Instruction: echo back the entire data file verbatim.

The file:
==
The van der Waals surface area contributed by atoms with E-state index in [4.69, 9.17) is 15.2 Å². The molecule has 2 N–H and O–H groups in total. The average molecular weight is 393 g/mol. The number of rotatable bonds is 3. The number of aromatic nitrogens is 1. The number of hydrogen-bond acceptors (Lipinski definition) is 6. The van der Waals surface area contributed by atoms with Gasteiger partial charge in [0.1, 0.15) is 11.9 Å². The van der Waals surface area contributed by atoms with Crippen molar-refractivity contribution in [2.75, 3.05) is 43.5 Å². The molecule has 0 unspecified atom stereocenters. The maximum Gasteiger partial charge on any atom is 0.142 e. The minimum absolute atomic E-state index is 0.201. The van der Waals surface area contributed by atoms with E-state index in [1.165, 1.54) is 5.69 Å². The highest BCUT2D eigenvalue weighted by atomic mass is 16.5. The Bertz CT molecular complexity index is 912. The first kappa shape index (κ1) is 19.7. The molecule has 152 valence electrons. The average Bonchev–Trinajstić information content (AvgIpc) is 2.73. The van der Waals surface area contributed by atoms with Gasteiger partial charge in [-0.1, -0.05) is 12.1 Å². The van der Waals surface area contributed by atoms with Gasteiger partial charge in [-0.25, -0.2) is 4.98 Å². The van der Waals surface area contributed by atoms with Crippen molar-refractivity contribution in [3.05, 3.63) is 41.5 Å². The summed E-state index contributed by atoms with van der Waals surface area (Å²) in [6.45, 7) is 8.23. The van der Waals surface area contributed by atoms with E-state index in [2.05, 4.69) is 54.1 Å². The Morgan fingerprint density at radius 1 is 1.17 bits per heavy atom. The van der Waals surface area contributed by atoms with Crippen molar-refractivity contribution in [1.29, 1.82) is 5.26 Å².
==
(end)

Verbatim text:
The van der Waals surface area contributed by atoms with E-state index in [4.69, 9.17) is 15.2 Å². The molecule has 2 N–H and O–H groups in total. The average molecular weight is 393 g/mol. The number of rotatable bonds is 3. The number of aromatic nitrogens is 1. The number of hydrogen-bond acceptors (Lipinski definition) is 6. The van der Waals surface area contributed by atoms with Gasteiger partial charge in [0.1, 0.15) is 11.9 Å². The van der Waals surface area contributed by atoms with Crippen molar-refractivity contribution in [2.75, 3.05) is 43.5 Å². The molecule has 0 unspecified atom stereocenters. The maximum Gasteiger partial charge on any atom is 0.142 e. The minimum absolute atomic E-state index is 0.201. The van der Waals surface area contributed by atoms with E-state index in [1.165, 1.54) is 5.69 Å². The highest BCUT2D eigenvalue weighted by atomic mass is 16.5. The Bertz CT molecular complexity index is 912. The first kappa shape index (κ1) is 19.7. The molecule has 152 valence electrons. The average Bonchev–Trinajstić information content (AvgIpc) is 2.73. The van der Waals surface area contributed by atoms with Gasteiger partial charge in [-0.1, -0.05) is 12.1 Å². The van der Waals surface area contributed by atoms with Gasteiger partial charge in [-0.25, -0.2) is 4.98 Å². The van der Waals surface area contributed by atoms with Crippen molar-refractivity contribution in [3.05, 3.63) is 41.5 Å². The summed E-state index contributed by atoms with van der Waals surface area (Å²) in [6.45, 7) is 8.23. The van der Waals surface area contributed by atoms with E-state index in [2.05, 4.69) is 54.1 Å². The Morgan fingerprint density at radius 1 is 1.17 bits per heavy atom. The van der Waals surface area contributed by atoms with Crippen molar-refractivity contribution in [1.29, 1.82) is 5.26 Å².